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BBC’s new drama Hard Sun series review

Contains Spoilers!

The new 6 part BBC series Hard Sun seems to have confused the general viewing public, it’s been pitched as a sci-fi thriller and the first episode certainly seems to fit the bill. Writer and director Neil Cross of Luthor fame, reels us in with an incredibly fast paced, and very violent, first episode.

We are introduced to the main cast and the initial premise of the show. A hacked government information program reveals that life on Earth has 5 years to go before we are all burned to death by our very own sun. The stolen info is viewed by troubled police folk Hicks and Renko, who can’t believe what they have stumbled upon, and decide that people need to know. Of course shady government agents have to shut our coppers down and retrieve the flash drive that the stolen info is on. Pretty straight forward so far, but of course we still have to contend with the convoluted back stories of our protagonists.

Renko is being used to find evidence against her new partner Hicks, who is suspected of murdering another Bobby on the beat, while dealing with her mentally ill son who tries to murder her in the opening sequence. Icing on the cake is the mixed up private life of Hicks, who has more plot lines than most of the cast of Eastenders put together. It’s fair to say that there’s a lot going on in the first installment.

It’s in the subsequent episodes though that things get slightly de railed…The initial plot is sidelined as we find ourselves leaving the sci-fi tropes behind, and entering a world that Cross is much more comfortable in. Serial killers and maniacs pollute the following story lines, mostly stemming from the triggering news that the world is going to end in 5 years, despite that news being dismissed as a conspiracy theory by the aforementioned shady government officials.

So we are then back in the world of police procedure drama, and as gripping as it is, the initial premise is put on the back burner. Sure it’s mentioned on and off but the mix is distracting, and I did spend a lot of time wishing they would get on with the story that I had got invested on in the superior first episode. On the plus side though, the action sequences are gripping, although often very, very violent, but everything is directed and shot very well.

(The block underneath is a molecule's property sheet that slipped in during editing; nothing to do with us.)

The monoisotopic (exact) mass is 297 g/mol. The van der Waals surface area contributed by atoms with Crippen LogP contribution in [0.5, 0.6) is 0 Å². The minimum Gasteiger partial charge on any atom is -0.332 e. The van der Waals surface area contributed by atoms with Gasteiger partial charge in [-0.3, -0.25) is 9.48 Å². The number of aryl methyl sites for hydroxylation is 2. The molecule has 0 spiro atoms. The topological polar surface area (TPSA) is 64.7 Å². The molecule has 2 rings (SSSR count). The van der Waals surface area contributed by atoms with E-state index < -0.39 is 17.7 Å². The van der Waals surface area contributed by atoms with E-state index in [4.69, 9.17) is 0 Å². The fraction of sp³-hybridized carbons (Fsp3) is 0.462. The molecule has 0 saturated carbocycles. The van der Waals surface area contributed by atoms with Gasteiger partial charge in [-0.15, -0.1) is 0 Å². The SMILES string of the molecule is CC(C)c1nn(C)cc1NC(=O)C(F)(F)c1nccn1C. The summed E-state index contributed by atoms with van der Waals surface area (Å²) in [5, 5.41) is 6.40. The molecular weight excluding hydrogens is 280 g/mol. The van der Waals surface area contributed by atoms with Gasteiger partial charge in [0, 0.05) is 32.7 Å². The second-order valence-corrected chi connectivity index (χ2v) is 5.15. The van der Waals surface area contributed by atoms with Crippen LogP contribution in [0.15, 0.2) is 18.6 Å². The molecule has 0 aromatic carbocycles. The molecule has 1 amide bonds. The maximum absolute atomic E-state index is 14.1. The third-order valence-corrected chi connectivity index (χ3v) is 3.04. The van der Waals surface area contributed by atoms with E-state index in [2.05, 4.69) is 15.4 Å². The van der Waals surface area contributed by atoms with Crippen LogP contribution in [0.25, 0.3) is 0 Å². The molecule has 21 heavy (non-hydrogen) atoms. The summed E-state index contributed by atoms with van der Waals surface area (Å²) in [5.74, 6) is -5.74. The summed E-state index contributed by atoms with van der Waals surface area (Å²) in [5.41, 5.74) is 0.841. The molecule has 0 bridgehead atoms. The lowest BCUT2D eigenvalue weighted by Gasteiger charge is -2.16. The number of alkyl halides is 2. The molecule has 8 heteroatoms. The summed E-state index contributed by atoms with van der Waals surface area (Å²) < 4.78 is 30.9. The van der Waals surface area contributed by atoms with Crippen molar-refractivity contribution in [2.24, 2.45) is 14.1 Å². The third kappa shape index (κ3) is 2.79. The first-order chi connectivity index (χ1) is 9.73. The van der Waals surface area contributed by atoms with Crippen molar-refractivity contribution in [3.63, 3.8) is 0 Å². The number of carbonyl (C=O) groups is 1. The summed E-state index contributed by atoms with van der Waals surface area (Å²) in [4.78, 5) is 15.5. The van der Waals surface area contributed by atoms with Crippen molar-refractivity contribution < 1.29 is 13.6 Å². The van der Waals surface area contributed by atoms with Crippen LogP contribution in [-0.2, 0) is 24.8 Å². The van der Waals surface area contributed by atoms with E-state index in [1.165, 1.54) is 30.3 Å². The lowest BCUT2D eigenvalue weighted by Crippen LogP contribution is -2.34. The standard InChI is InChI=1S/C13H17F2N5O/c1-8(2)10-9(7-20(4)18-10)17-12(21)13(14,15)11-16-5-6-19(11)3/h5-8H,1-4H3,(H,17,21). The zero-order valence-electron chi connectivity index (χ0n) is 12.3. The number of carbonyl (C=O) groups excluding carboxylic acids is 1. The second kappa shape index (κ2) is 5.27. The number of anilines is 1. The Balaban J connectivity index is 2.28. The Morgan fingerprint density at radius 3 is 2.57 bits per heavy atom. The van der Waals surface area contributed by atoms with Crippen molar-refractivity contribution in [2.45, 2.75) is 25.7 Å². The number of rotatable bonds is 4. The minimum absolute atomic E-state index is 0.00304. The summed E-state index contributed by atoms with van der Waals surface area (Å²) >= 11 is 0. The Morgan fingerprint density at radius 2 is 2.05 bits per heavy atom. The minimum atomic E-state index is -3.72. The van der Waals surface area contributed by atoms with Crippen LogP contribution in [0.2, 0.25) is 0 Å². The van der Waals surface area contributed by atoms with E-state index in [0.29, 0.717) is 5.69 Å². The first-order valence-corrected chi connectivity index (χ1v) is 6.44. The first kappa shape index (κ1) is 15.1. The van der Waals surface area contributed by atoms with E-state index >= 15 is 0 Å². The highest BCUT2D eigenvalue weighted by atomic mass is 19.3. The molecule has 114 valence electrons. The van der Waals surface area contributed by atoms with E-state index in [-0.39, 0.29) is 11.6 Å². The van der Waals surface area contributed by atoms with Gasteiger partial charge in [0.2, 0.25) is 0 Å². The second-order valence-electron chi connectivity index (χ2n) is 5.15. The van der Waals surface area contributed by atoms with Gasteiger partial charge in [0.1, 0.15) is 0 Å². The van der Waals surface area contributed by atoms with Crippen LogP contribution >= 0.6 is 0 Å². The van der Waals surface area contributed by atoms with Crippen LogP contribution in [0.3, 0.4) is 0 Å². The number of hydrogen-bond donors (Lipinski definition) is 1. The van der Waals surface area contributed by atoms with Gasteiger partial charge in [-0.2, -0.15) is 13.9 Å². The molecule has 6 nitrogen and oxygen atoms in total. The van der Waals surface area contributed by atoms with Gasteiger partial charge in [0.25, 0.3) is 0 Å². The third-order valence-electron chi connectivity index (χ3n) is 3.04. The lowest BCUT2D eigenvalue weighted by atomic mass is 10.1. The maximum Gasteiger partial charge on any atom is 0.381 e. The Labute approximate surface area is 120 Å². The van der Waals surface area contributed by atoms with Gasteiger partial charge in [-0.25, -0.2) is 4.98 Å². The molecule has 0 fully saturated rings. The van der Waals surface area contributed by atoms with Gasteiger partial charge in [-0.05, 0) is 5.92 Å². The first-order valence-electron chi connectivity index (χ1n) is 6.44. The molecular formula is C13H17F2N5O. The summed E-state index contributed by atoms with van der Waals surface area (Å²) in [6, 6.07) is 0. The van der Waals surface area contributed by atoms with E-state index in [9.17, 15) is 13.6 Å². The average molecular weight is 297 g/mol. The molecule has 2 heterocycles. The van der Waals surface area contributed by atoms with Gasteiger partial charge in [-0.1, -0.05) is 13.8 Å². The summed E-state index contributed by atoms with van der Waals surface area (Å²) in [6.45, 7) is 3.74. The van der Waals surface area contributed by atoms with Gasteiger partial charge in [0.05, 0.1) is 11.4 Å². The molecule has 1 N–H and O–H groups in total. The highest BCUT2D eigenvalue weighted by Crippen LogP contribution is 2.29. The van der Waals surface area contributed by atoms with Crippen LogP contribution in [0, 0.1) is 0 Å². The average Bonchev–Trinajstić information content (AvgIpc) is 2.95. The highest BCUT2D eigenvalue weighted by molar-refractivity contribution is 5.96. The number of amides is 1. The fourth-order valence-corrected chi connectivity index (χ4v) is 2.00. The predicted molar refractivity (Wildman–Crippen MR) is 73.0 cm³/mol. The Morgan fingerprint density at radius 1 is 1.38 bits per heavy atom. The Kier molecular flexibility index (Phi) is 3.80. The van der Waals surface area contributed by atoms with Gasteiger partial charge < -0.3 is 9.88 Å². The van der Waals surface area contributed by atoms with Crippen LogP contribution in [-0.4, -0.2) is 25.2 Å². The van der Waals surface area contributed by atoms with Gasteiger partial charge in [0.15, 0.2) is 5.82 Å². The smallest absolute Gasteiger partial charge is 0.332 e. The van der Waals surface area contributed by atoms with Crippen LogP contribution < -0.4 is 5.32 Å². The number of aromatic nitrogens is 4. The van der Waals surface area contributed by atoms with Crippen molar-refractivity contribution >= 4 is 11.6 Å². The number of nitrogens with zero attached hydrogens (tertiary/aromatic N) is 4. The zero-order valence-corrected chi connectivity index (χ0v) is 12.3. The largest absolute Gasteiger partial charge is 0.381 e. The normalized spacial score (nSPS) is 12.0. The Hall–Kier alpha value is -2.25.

The actors are credible and deliver their lines with great conviction, although there are some rather clunky moments of exposition where I wondered if they could really quite believe what they were saying.
The series finale felt just a little too packed, there was a lot to get through in its 57 minutes, and of course we were left with a cliff hanger that didn’t feel right.

I knew what they felt they had to do to keep us on track, and to prepare a second series, but a countdown at the end of each episode,reminding us we still had 4 years 10 months or whatever it eventually was at the end, was just silly and redundant, 5 years is too long for a countdown and at the end of episode 6 it didn’t seem to matter anyway.

This was an awkward series that tried very hard to be different but in the end, it fell into a catalogue of cliches and stereotypes. Morally ambiguous police people, menacing shadowy government agents, cartoon character villains complete with masks, disillusioned sons, daughters and spouses and of course the end of the world.

On the plus side though, it’s great to see something at least try to be different on prime time main stream TV, and I did enjoy it when it stuck to its premise. I really hope we get a second series as I’m pretty sure Cross has an ending planned that will steer us more into the realm of sci-fi and away from his Luthor style of storytelling. All the episodes are up iPlayer and it’s worth a view if you get the time, and by the way, the whole thing is based on an old David Bowie song, how can you go wrong?